memory when using these levels.

       o   --fast[=#]: switch to ultra-fast compression levels. If =#  is  not
           present,  it  defaults  to  1. The higher the value, the faster the
           compression speed, at the cost of some compression ratio. This set-
           ting  overwrites compression level if one was set previously. Simi-
           larly, if a compression level is set after --fast, it overrides it.

       o   -T#, --threads=#: Compress using # working threads (default: 1). If
           # is 0, attempt to detect and use the number of physical CPU cores.
           In  all cases, the nb of threads is capped to ZSTDMT_NBWORKERS_MAX,
           which is either 64 in 32-bit mode, or 256 for 64-bit  environments.
           This  modifier does nothing if zstd is compiled without multithread

       o   --single-thread: Does not spawn a thread  for  compression,  use  a
           single  thread for both I/O and compression. In this mode, compres-
           sion is serialized with I/O, which is  slightly  slower.  (This  is
           different  from  -T1, which spawns 1 compression thread in parallel
           of I/O). This mode is the only one available when multithread  sup-
           port  is  disabled. Single-thread mode features lower memory usage.
           Final compressed result is slightly different from -T1.

       o   --auto-threads={physical,logical} (default: physical): When using a
           default  amount of threads via -T0, choose the default based on the
           number of detected physical or logical cores.

       o   --adapt[=min=#,max=#] : zstd  will  dynamically  adapt  compression
           level to perceived I/O conditions. Compression level adaptation can
           be observed live by using command -v. Adaptation can be constrained
           between  supplied  min  and max levels. The feature works when com-
           bined with multi-threading and --long mode. It does not  work  with
           --single-thread.  It  sets  window  size to 8 MB by default (can be
           changed manually, see wlog). Due to the chaotic nature  of  dynamic
           adaptation,  compressed  result  is not reproducible. note : at the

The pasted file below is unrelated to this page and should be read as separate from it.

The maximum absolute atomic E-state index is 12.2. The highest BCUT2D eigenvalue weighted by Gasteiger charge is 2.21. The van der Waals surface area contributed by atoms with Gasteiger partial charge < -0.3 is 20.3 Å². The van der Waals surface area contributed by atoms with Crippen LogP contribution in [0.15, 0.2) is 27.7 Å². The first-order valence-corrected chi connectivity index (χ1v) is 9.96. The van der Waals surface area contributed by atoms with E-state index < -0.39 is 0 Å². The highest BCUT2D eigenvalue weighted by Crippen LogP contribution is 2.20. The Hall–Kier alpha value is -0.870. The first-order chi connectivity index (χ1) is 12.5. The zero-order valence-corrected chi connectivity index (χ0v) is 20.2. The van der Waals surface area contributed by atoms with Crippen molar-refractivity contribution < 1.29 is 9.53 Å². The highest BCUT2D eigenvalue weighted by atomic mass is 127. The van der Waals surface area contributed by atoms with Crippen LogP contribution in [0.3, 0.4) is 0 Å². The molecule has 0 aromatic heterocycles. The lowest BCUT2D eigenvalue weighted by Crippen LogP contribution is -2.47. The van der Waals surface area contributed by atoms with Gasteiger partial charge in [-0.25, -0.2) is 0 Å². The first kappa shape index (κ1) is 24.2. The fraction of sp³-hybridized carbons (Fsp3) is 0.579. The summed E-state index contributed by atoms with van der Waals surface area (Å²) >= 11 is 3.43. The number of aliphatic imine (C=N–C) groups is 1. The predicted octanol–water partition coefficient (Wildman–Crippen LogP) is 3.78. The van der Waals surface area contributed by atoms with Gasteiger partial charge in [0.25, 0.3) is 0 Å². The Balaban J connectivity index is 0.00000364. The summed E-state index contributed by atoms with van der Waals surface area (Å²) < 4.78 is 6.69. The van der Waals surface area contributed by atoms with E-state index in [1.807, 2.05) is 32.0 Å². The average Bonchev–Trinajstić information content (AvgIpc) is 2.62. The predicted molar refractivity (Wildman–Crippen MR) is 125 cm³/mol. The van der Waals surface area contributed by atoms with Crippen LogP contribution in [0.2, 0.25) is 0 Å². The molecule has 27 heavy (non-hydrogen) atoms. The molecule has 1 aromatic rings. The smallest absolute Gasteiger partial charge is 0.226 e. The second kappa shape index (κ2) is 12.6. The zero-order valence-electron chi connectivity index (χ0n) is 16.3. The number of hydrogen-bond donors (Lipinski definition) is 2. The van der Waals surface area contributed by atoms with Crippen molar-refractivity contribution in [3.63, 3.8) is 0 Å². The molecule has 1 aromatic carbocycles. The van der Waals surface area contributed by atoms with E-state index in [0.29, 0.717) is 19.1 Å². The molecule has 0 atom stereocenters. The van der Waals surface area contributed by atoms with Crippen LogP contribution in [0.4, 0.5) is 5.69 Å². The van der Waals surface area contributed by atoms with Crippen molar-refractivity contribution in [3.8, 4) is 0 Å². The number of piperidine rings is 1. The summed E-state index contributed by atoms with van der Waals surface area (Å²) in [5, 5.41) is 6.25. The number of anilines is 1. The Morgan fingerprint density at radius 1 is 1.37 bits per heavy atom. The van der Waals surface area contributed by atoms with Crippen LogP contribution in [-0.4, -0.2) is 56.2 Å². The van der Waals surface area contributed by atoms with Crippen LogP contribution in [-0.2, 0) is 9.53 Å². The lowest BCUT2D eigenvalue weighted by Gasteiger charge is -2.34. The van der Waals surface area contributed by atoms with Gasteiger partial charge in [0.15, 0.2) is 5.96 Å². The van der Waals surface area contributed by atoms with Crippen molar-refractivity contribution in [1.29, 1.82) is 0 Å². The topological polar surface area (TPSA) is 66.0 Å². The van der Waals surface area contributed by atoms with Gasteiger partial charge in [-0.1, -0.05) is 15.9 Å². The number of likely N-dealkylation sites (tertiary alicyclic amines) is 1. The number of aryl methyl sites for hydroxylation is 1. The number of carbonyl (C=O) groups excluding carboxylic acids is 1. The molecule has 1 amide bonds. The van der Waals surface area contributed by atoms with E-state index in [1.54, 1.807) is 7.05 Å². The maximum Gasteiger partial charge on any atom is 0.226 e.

time of this writing, --adapt can remain stuck at  low  speed  when
           combined with multiple worker threads (>=2).

       o   --long[=#]: enables long distance matching with # windowLog, if not
           # is not present it defaults to 27. This increases the window  size
           (windowLog) and memory usage for both the compressor and decompres-
           sor. This setting is designed to improve the compression ratio  for
           files with long matches at a large distance.

           Note:  If  windowLog  is set to larger than 27, --long=windowLog or
           --memory=windowSize needs to be passed to the decompressor.

       o   -D DICT: use DICT as Dictionary to compress or decompress FILE(s)

       o   --patch-from FILE: Specify the file to be used as a reference point
           for  zstd's diff engine. This is effectively dictionary compression
           with some convenient parameter selection, namely that windowSize  >

           Note:  cannot  use both this and -D together Note: --long mode will
           be automatically activated if chainLog < fileLog (fileLog being the
           windowLog  required to cover the whole file). You can also manually
           force it. Node: for all levels, you can use --patch-from in  --sin-
           gle-thread  mode  to improve compression ratio at the cost of speed
           Note: for level 19, you can get increased compression ratio at  the
           cost  of  speed  by specifying --zstd=targetLength= to be something
           large (i.e 4096), and by setting a large --zstd=chainLog=

       o   --rsyncable : zstd will periodically  synchronize  the  compression
           state  to  make the compressed file more rsync-friendly. There is a
           negligible impact to compression ratio, and the faster  compression
           levels  will  see  a small compression speed hit. This feature does
           not work with --single-thread. You probably don't want  to  use  it
           with  long  range mode, since it will decrease the effectiveness of
           the synchronization points, but your mileage may vary.

       o   -C, --[no-]check: add integrity check  computed  from  uncompressed